Character streams

Character streams read (Reader and its subclasses) and write (Writer and its subclasses) 16-bit characters. Here's a selected listing of character streams and their usage:

  • StringReader/StringWriter: Read and write characters to and from Strings in memory.
  • InputStreamReader/InputStreamWriter (and subclasses FileReader/FileWriter): Form a bridge between byte streams and character streams. The Reader flavors read bytes from a byte stream and convert them to characters. The Writer flavors convert characters to bytes to put them on byte streams.
  • BufferedReader/BufferedWriter: Buffer data while reading or writing another stream, making read and write operations more efficient.

Rather than try to cover streams in their entirety, I'll focus on the recommended streams for reading and writing files. In most cases, these are character streams.

Reading from a File

There are several ways to read from a File. Arguably the simplest approach is to:

  1. Create an InputStreamReader on the File you want to read from.
  2. Call read() to read one character at a time until you reach the end of the file.

Listing 25 is an example in reading from a File:


Listing 25. Reading from a File

Logger log = Logger.getAnonymousLogger();
StringBuilder sb = new StringBuilder();
try {
 InputStream inputStream = new FileInputStream(new File("input.txt"));
 InputStreamReader reader = new InputStreamReader(inputStream);
 try {
   int c = reader.read();
   while (c != -1) {
     sb.append(c);
   }
 } finally {
 reader.close();
 }
} catch (IOException e) {
 log.info("Caught exception while processing file: " + e.getMessage());
}

Writing to a File

As with reading from a File, there are several ways to write to a File. Once again, I'll go with the simplest approach:

  1. Create a FileOutputStream on the File you want to write to.
  2. Call write() to write the character sequence.

Listing 26 is an example of writing to a File:


Listing 26. Writing to a File

Logger log = Logger.getAnonymousLogger();
StringBuilder sb = getStringToWriteSomehow();
try {
 OutputStream outputStream = new FileOutputStream(new File("output.txt"));
 OutputStreamWriter writer = new OutputStreamWriter(outputStream);
 try {
   writer.write(sb.toString());
 } finally {
   writer.close();
 }
} catch (IOException e) {
 log.info("Caught exception while processing file: " + e.getMessage());
}

Buffering streams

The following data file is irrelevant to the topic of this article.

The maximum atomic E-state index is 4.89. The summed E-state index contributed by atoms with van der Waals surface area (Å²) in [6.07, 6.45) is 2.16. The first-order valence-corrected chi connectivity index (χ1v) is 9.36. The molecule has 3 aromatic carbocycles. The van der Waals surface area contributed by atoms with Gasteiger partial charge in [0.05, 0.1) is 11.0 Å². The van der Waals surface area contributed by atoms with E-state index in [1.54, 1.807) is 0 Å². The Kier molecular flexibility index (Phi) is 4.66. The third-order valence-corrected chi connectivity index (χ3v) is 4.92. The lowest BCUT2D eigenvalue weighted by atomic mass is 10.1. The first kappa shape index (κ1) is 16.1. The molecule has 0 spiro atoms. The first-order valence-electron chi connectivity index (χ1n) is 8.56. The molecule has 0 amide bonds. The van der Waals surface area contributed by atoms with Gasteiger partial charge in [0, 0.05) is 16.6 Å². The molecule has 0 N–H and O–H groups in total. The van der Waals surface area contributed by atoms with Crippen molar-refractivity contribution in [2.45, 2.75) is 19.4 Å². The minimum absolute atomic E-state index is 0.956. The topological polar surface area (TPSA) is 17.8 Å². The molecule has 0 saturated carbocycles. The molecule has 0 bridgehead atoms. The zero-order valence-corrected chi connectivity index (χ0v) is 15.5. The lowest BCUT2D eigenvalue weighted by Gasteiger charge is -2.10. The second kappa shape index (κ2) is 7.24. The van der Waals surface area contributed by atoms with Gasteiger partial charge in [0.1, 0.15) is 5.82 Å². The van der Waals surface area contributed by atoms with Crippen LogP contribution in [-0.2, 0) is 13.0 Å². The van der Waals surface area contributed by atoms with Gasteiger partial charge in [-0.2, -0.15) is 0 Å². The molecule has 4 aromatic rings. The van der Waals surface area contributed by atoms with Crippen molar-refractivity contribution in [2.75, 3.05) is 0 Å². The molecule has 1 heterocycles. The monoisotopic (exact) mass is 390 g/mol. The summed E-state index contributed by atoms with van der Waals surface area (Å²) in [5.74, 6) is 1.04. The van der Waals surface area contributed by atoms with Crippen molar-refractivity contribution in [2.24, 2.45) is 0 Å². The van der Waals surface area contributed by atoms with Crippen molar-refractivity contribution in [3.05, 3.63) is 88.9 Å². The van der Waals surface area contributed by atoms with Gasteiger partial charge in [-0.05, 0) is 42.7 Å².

Reading and writing character streams one character at a time is not exactly efficient, so in most cases, you'll probably want to use buffered I/O instead. To read from a file using buffered I/O, the code looks just like Listing 25, except that you wrap the InputStreamReader in a BufferedReader, as shown in Listing 27:


Listing 27. Reading from a File with buffered I/O

Logger log = Logger.getAnonymousLogger();
StringBuilder sb = new StringBuilder();
try {
 InputStream inputStream = new FileInputStream(new File("input.txt"));
 BufferedReader reader = new BufferedReader(new InputStreamReader(inputStream));
 try {
   String line = reader.readLine();
   while (line != null) {
     sb.append(line);
     line = reader.readLine();
   }
 } finally {
 reader.close();
 }
} catch (IOException e) {
 log.info("Caught exception while processing file: " + e.getMessage());
}

Writing to a file using buffered I/O is the same: you just wrap the OutputStreamWriter in a BufferedWriter, as shown in Listing 28


Listing 28. Writing to a File with buffered I/O

Logger log = Logger.getAnonymousLogger();
StringBuilder sb = getStringToWriteSomehow();
try {
 OutputStream outputStream = new FileOutputStream(new File("output.txt"));
 BufferedWriter writer = new BufferedWriter(new OutputStreamWriter(outputStream));
 try {
   writer.write(sb.toString());
 } finally {
   writer.close();
 }
} catch (IOException e) {
 log.info("Caught exception while processing file: " + e.getMessage());
}

I've merely scratched the surface of what's possible with this essential Java library. On your own, try applying what you've learned about files to other data sources.

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TutorialTitle=Introduction to Java programming, Part 2: Constructs for real-world applications
publish-date=08192010